SMALL wind turbines (SWTs) intended for use in urban environments should be designed to account for fatigue caused by rooftop gusts, research suggests.
Increasingly popular as a source of renewable energy, SWTs are designed using a turbulence model developed for open terrain, but research by Murdoch University PhD candidate Amir Bashirzadeh Tabrizi suggests this can be an expensive mistake.
“This model underestimates turbulence in the built environment,” he says.
Mr Tabrizi’s research suggests rooftop wind gusts can reduce the output and working life of SWTs designed for open fields.
“When manufacturers design machines expecting less turbulence, they predict the machine will work for 15 years, but in the built environment, after five, six, seven years, the machine fails.
“In the real world, the machine experiences more turbulence, and as a result, more fatigue loading.”
Mr Tabrizi analysed two years of data gathered from five one-kilowatt SWTs located on the rooftop of the Bunnings warehouse at Port Kennedy, determining how the turbines’ location affected rooftop turbulence.
“When you put turbines in the right place, it’s free energy,” he says.
“If you put them in the wrong place, you waste your money.
“Many people thought the edge of the roof is a good place to put a machine, but our research shows the middle is the best place.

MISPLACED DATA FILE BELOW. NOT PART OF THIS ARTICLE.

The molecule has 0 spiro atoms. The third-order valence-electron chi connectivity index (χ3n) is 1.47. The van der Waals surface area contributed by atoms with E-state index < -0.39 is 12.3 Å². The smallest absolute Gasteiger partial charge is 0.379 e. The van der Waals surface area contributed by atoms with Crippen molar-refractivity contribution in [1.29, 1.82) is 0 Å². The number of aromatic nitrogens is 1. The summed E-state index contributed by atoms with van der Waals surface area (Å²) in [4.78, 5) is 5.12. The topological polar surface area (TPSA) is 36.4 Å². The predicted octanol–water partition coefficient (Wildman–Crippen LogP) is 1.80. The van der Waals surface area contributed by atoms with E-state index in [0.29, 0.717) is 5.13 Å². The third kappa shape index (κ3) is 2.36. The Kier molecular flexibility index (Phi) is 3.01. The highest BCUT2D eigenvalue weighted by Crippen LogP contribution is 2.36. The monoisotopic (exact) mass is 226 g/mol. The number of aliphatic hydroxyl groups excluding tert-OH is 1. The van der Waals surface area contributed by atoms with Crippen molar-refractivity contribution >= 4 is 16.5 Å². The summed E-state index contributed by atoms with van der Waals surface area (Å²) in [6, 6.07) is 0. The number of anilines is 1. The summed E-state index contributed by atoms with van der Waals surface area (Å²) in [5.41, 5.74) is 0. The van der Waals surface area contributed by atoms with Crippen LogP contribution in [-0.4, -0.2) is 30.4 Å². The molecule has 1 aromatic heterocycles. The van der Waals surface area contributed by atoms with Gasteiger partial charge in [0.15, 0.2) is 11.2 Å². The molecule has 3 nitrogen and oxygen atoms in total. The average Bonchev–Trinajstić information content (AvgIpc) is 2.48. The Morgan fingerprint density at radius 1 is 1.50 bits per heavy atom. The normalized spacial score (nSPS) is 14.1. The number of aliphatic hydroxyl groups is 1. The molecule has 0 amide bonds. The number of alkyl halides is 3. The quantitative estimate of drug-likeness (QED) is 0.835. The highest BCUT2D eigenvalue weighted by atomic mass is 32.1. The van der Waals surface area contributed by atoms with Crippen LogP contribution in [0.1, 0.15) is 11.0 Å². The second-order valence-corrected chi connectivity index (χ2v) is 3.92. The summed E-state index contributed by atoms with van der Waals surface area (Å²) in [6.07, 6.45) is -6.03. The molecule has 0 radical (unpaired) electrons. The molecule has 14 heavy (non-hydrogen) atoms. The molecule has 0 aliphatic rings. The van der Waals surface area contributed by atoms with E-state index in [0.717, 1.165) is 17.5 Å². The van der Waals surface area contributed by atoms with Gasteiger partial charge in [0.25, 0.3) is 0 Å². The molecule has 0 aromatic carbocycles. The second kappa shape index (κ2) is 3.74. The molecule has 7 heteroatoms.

“When you put a machine on the edge of the roof, the vertical component of the wind is higher, and the vertical component is really bad in terms of fatigue loading.”
Data averaging affects results
Mr Tabrizi found calculations of turbulence intensity were affected by the interval over which wind measurements were averaged.
“The averaging period has a big impact on the results,” he says.
“If designers use data averaged over one minute, they predict the machines will experience turbulence intensities of around 18 to 20 per cent, but in the real world, the machine experiences around 25 to 30 per cent.”
Mr Tabrizi suggests averaging data over ten minutes to conservatively estimate the intensity of rooftop conditions.
He also suggests measuring wind conditions once per second is enough to most turbulence effects.
“Our research shows it doesn’t matter if you’re using 1Hz or 10Hz data, which is really good.
“If you want 10Hz data, you need sonic instruments, and they’re not cheap. But for 1Hz data, you can use a cup anemometer, and they’re much, much cheaper.”
Results from the Murdoch University study will be used by the International Energy Agency to develop recommended guidelines for wind turbine installation in built environments.
Source: Science Network WA